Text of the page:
Naomi Osaka and Questions of Mental Health at Work

Naomi Osaka and Questions of Mental Health at Work

Naomi Osaka and Questions of Mental Health at Work

Naomi Osaka and Questions of Mental Health at Work

Businesses stay quiet on a failed Texas effort to restrict voting access. An effort by Republican lawmakers to enact some of the strictest voting laws in the nation failed on Sunday, after Democrats walked out of the state capitol. But companies that had openly opposed those efforts have said little — including American Airlines, based in Fort Worth, and Dell, headquartered in Round Rock, both of which declined to comment beyond previous statements — even as Republicans plan to reintroduce the bill at a special session.

In a lengthy profile that we devoured over the weekend, The New Yorker traces the arc of Chamath Palihapitiya, the Facebook executive turned investor who has become one of the biggest moguls in the world of SPACs. The article — and a separate Twitter thread needling Palihapitiya — show how an outspoken presence can generate a fortune, but also make someone a huge target for critics.

Palihapitiya’s bravado helped launch the SPAC boom, The New Yorker argues, as he applied his innate showmanship to the necessary process of selling blank-check funds to Wall Street and mainstream investors alike.

  • It helped him win over converts, according to the article: In a meeting to pitch his first SPAC’s plan to merge with Virgin Galactic, one listener rattled off a list of criticisms. Palihapitiya responded by calling the man an “idiot” (augmented by a few expletives) and asked, “Have you even looked at the prospectus?” An audience member later called the outburst “brilliant.”

  • That braggadocio and careful stoking of his celebrity allowed him to raise billions for venture capital funds — and then pivot to SPACs when he needed a change in strategy (and image). “The returns that we’ve generated — you can’t B.S. those,” he told The New Yorker.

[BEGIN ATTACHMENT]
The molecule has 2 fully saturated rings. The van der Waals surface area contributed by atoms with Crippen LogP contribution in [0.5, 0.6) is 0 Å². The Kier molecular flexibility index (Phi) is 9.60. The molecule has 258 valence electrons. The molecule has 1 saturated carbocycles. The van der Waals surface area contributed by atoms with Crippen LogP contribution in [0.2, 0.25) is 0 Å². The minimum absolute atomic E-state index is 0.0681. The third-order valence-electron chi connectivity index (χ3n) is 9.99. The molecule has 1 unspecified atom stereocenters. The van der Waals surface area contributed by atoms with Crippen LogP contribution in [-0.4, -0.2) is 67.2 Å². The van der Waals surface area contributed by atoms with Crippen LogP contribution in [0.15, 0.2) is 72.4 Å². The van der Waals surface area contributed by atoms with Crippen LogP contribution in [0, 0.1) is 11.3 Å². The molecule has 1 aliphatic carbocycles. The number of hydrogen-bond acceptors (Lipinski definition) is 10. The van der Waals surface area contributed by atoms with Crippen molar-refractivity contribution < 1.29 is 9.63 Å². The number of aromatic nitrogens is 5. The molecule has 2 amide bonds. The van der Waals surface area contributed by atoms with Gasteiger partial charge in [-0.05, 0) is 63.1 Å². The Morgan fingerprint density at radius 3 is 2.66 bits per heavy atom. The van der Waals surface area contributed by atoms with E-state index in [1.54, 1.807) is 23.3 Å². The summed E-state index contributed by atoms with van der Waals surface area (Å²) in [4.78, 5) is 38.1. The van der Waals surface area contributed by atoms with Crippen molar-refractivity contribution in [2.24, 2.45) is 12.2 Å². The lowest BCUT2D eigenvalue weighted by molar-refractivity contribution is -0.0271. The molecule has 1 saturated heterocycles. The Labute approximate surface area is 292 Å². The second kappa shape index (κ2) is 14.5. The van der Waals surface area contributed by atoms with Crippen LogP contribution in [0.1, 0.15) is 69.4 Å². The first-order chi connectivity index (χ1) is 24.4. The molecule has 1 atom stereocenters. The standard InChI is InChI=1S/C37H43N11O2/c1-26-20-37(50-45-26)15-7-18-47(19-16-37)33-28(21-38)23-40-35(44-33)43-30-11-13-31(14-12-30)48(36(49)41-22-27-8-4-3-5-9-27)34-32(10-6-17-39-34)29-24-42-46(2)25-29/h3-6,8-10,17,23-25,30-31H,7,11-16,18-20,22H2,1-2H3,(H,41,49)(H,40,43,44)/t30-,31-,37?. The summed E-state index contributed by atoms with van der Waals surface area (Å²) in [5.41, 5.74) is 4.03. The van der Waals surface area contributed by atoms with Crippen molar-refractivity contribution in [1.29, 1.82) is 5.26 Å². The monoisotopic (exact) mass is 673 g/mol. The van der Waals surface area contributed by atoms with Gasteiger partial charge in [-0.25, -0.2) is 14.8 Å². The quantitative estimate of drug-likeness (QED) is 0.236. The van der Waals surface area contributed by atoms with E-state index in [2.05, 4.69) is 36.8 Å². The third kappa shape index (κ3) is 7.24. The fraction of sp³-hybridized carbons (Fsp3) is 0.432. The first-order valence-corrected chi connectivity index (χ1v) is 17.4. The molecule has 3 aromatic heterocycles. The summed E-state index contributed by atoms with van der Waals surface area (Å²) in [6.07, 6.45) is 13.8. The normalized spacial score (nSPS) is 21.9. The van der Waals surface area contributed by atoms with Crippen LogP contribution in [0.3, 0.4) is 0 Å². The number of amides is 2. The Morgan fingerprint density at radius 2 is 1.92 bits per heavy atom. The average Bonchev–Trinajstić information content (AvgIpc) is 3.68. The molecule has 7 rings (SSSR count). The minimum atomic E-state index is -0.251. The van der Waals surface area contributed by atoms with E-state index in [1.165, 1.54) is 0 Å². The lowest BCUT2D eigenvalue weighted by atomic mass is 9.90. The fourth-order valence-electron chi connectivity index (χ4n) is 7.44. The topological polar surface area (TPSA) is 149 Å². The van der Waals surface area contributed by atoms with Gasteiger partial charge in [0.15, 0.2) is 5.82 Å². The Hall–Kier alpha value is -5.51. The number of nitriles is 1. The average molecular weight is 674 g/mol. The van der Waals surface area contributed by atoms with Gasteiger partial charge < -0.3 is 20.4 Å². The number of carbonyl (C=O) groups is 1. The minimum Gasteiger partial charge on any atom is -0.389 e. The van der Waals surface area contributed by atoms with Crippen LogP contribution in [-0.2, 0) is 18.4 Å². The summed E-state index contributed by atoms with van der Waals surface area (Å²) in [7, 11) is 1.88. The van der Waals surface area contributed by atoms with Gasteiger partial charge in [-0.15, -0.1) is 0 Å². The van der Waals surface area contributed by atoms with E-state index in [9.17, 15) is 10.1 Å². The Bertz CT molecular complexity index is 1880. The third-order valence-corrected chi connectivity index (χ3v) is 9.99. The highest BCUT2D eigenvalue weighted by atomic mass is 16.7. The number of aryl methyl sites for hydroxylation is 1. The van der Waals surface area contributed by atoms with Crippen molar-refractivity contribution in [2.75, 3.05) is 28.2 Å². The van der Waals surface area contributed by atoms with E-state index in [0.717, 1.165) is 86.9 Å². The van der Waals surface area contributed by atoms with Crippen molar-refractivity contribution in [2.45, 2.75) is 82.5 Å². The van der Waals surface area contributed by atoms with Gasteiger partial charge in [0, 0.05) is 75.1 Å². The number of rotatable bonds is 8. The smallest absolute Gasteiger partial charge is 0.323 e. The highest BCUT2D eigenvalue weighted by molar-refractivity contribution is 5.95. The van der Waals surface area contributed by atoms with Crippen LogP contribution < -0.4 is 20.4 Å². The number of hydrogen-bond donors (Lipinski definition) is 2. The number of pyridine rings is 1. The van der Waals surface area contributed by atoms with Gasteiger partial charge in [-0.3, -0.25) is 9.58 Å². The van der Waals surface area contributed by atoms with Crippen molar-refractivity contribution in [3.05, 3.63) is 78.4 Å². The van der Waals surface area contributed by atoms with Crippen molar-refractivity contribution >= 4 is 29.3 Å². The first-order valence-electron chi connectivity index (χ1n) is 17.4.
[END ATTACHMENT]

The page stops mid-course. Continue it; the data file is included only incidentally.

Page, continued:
Still, Palihapitiya isn’t lacking for critics, including those who say his claims about SPACs are inflated. The latest emerged over the weekend, when Christopher Bloomstran, the investment chief of Semper Augustus Investments Group, took to Twitter to poke holes in Palihapitiya’s latest letter to investors.

  • Bloomstran noted errors in counting years in a time period and in quantifying the S&P 500’s return for last year, and raised questions about Palihapitiya’s comparisons of his own firm’s returns to those of Berkshire Hathaway. “Perhaps there’s room at your shop for a fact checker?” Bloomstran concluded. (So far, Palihapitiya has answered two of those criticisms.)


At the urging of business groups, the Equal Employment Opportunity Commission on Friday made clear how companies can issue vaccine mandates to workers coming back to the office, and what incentives those employers can offer to promote inoculation.

Companies can require vaccines only of employees returning to the workplace, the E.E.O.C.’s note on Friday said. But doing so still counts as a mandate, so companies must make the same considerations that companywide vaccine requirements would entail, like accommodations for employees who can’t receive the vaccine.

  • “I do think it’s important that the E.E.O.C. addressed this because I worry that some employers were sort of going down the wrong path, and thinking that it wasn’t that big of a deal to have a vaccination requirement,” Jessica Kuester, an employment benefits lawyer at the law firm Ogletree Deakins, told DealBook.

Employers can also offer vaccine incentives, the E.E.O.C. clarified. That includes enticements like giving workers paid time off to get vaccinated, as well as rewards for employees who show proof of inoculation, like the $75 bonus that Walmart is offering. Companies have also been offering the opportunity to go mask-free at the office as a type of inducement, though several aren’t asking for proof of vaccination, perhaps as a concession to practicality. (“Are you really going to go around and, when you see an employee without a mask, are you going to run back to H.R. and verify that that person really was fully vaccinated?” Kuester said.)





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